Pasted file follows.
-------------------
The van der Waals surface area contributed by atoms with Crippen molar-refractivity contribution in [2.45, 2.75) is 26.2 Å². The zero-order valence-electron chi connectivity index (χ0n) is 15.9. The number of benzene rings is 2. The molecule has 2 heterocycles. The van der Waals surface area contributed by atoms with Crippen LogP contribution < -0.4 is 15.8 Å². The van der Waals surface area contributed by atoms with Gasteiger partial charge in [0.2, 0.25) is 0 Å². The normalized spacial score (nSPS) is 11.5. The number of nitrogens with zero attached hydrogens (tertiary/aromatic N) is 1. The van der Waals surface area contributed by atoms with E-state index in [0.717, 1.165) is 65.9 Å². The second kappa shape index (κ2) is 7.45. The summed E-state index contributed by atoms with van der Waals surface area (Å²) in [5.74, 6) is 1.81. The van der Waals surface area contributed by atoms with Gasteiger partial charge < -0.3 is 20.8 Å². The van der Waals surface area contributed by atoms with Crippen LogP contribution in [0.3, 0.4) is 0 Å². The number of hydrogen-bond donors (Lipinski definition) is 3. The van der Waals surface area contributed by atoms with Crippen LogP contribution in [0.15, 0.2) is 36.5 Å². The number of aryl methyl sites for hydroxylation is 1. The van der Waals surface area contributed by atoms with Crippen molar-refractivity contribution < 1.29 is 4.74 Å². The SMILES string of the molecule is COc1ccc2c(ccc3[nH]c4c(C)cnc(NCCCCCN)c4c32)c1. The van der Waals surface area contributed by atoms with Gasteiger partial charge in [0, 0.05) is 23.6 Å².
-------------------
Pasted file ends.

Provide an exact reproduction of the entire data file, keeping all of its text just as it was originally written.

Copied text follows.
The van der Waals surface area contributed by atoms with Crippen molar-refractivity contribution in [2.45, 2.75) is 26.2 Å². The zero-order valence-electron chi connectivity index (χ0n) is 15.9. The number of benzene rings is 2. The molecule has 2 heterocycles. The van der Waals surface area contributed by atoms with Crippen LogP contribution < -0.4 is 15.8 Å². The van der Waals surface area contributed by atoms with Gasteiger partial charge in [0.2, 0.25) is 0 Å². The normalized spacial score (nSPS) is 11.5. The number of nitrogens with zero attached hydrogens (tertiary/aromatic N) is 1. The van der Waals surface area contributed by atoms with E-state index in [0.717, 1.165) is 65.9 Å². The second kappa shape index (κ2) is 7.45. The summed E-state index contributed by atoms with van der Waals surface area (Å²) in [5.74, 6) is 1.81. The van der Waals surface area contributed by atoms with Gasteiger partial charge < -0.3 is 20.8 Å². The van der Waals surface area contributed by atoms with Crippen LogP contribution in [0.3, 0.4) is 0 Å². The number of hydrogen-bond donors (Lipinski definition) is 3. The van der Waals surface area contributed by atoms with Crippen LogP contribution in [0.15, 0.2) is 36.5 Å². The number of aryl methyl sites for hydroxylation is 1. The van der Waals surface area contributed by atoms with Crippen molar-refractivity contribution < 1.29 is 4.74 Å². The SMILES string of the molecule is COc1ccc2c(ccc3[nH]c4c(C)cnc(NCCCCCN)c4c32)c1. The van der Waals surface area contributed by atoms with Gasteiger partial charge in [0, 0.05) is 23.6 Å².